Queensland Election Late Counting

The Electoral Commission Queensland (ECQ) has notional Two Candidate Preferred (2CP) figures for the key Queensland seats. However, these figures are often well behind the primary vote count in that seat. The Poll Bludger has been calculating projected 2CP estimates from votes that are not yet in the official 2CP count.

It is very likely that Labor has won 42 of the 89 seats, with 39 for the Liberal National Party (LNP), 2 Katter’s Australian Party (KAP) and 1 Independent. Five seats remain in some doubt: Ferny Grove, Lockyer, Maryborough, Mount Ommaney and Whitsunday.

In Ferny Grove, LNP favouring postals have eaten away at Labor’s election night lead of 51.5-48.5, and Labor now only leads by 337. However, no absent votes have yet been included; these tend to favour Labor, and should stretch Labor’s lead.

Mount Ommaney looked likely to go to Labor until late on election night when a big pre-poll booth swung it back to the LNP. Labor has made up some ground on absent votes, but it looks too little too late, and this seat will probably stay with the LNP.

In Whitsunday, postals have favoured the LNP by 60-40, but the first batch of absent votes favoured Labor by over 62-38. Note that over 1,000 postals are NOT included in the 2CP count, so the LNP lead should be about 309, not the current 88. If Labor maintains its performance on absents, they will win, but absent votes can vary from one batch to another. Most absents in Whitsunday are from the strong Labor seat of Mackay, which is why Labor is doing particularly well on absents so far. This seat is currently a toss-up.

In Maryborough, Labor is winning the 2CP vs the LNP by a comfortable 51.9-48.1. The issue is whether Independent Chris Foley can overtake Labor on preferences from One Nation and Palmer United, and then win the seat on Labor preferences. On primary votes, Foley is currently 3.9% behind Labor, and the high rate of exhaustion indicates that Labor should win this exclusion point, and thus win Maryborough. We will not know the outcome here until the formal distribution of preferences, which will probably be next Wednesday.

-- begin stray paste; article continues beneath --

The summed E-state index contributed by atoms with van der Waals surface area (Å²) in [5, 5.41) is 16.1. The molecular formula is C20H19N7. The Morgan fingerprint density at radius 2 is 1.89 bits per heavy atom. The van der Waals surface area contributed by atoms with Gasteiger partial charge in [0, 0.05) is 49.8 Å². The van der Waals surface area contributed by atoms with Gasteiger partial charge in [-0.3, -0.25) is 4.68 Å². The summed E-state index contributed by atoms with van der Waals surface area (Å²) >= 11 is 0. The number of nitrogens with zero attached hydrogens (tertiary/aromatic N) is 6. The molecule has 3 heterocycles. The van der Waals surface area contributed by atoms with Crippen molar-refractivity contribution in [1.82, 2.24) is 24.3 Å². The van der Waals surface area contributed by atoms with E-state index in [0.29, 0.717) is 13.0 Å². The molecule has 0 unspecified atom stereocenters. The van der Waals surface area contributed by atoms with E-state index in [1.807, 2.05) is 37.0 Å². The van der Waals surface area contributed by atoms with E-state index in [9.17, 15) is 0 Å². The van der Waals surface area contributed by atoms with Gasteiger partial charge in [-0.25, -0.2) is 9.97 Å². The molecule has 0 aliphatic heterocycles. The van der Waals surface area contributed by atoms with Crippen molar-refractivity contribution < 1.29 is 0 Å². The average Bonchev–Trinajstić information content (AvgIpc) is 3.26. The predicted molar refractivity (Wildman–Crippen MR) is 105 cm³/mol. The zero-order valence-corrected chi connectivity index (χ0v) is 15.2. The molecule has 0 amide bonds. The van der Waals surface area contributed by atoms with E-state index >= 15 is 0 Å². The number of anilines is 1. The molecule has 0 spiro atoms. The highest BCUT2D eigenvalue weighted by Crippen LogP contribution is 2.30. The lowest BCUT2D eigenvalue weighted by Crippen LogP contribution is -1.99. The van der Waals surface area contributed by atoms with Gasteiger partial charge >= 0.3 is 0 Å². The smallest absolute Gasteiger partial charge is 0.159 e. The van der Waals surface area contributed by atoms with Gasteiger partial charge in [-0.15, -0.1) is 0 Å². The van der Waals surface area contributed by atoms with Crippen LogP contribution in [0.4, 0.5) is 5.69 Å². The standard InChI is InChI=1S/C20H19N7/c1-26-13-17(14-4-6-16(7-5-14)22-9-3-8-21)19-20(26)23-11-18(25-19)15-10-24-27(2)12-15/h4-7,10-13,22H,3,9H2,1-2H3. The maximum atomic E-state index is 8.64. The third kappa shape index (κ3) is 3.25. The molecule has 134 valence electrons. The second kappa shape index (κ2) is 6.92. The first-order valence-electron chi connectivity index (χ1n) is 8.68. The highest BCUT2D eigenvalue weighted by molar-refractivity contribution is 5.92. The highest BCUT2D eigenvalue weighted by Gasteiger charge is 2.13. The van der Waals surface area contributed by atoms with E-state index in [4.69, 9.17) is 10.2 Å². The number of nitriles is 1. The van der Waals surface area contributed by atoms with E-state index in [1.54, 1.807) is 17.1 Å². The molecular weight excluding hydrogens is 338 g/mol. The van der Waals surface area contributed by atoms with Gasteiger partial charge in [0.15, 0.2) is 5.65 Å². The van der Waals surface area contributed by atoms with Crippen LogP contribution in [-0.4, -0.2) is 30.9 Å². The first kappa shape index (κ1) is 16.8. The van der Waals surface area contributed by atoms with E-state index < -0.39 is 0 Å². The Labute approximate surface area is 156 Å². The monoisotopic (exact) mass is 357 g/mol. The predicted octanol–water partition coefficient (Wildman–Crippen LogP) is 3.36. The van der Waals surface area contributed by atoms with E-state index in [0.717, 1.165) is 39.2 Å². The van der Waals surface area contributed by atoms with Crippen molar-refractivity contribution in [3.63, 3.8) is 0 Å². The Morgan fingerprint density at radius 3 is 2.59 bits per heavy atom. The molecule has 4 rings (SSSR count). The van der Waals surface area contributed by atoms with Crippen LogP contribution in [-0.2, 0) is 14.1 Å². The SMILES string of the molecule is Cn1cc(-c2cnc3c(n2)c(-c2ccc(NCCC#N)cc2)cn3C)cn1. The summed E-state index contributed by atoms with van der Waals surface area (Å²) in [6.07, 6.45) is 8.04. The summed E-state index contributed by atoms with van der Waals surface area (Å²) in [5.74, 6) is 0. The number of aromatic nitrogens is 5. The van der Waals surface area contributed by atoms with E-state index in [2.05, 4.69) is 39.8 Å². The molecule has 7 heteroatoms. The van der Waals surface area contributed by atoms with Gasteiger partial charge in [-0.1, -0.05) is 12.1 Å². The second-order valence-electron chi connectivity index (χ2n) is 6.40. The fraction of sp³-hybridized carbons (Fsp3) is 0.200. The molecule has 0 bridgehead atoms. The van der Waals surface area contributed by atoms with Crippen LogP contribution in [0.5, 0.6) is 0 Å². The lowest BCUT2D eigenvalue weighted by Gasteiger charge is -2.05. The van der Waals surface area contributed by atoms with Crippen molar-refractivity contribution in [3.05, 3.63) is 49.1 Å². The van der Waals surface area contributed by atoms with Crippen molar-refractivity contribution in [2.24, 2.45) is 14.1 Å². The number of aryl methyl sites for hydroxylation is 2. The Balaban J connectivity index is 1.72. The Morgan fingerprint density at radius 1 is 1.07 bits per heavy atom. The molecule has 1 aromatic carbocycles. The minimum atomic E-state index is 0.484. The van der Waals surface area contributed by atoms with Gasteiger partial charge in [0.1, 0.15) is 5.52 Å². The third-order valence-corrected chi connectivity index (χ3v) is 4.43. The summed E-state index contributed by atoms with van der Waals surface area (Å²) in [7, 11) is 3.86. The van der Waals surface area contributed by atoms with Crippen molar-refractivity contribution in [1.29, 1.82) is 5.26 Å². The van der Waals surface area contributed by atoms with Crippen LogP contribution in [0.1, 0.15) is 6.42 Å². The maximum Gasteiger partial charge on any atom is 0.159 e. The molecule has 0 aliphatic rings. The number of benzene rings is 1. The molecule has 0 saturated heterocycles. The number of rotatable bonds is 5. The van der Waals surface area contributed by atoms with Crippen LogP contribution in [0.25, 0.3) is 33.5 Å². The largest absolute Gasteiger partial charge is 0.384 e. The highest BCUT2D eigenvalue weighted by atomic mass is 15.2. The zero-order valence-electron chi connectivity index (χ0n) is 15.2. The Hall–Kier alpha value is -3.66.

In Lockyer, One Nation leader Pauline Hanson is likely to narrowly lose to the LNP, despite a much better than expected performance on preferences. On primary votes, the LNP led Hanson by 34.1-27.3, with 24.6% for Labor and 7.2% for the KAP. Although Labor’s How to Vote card in Lockyer put the LNP ahead of Hanson, many Lockyer Labor voters have followed the “put the LNP last” strategy, and so Hanson only trails by 50.5-49.5 after preferences. Absent votes are still to be counted in Lockyer, but the LNP are favourites.

In summary, two of the undecided seats are expected to go to Labor, two to the LNP and one is a toss-up. 44 seats should be enough for Labor to form government, but if they also win Whitsunday they will have a majority.

Liberals Hold Davenport in SA By-Election

As well as the Queensland election, there was a by-election in the SA seat of Davenport last Saturday. The by-election was held because the former Liberal member resigned. The Liberals have won by 53.1-46.9, a 5.0% swing to Labor from the March 2014 election. Primary votes were 46.9% for the Liberals, down 4.1%, 33.4% for Labor, up 4.8%, 12.5% for the Greens, down 2.8%, and 3.9% for Family First, down 1.2%. Davenport has historically been a safe Liberal seat, and this by-election is the closest Labor has come to winning it since at least 1985.

Note: Source for Ipsos is The Age, Monday 2 February 2015, pages 6-7.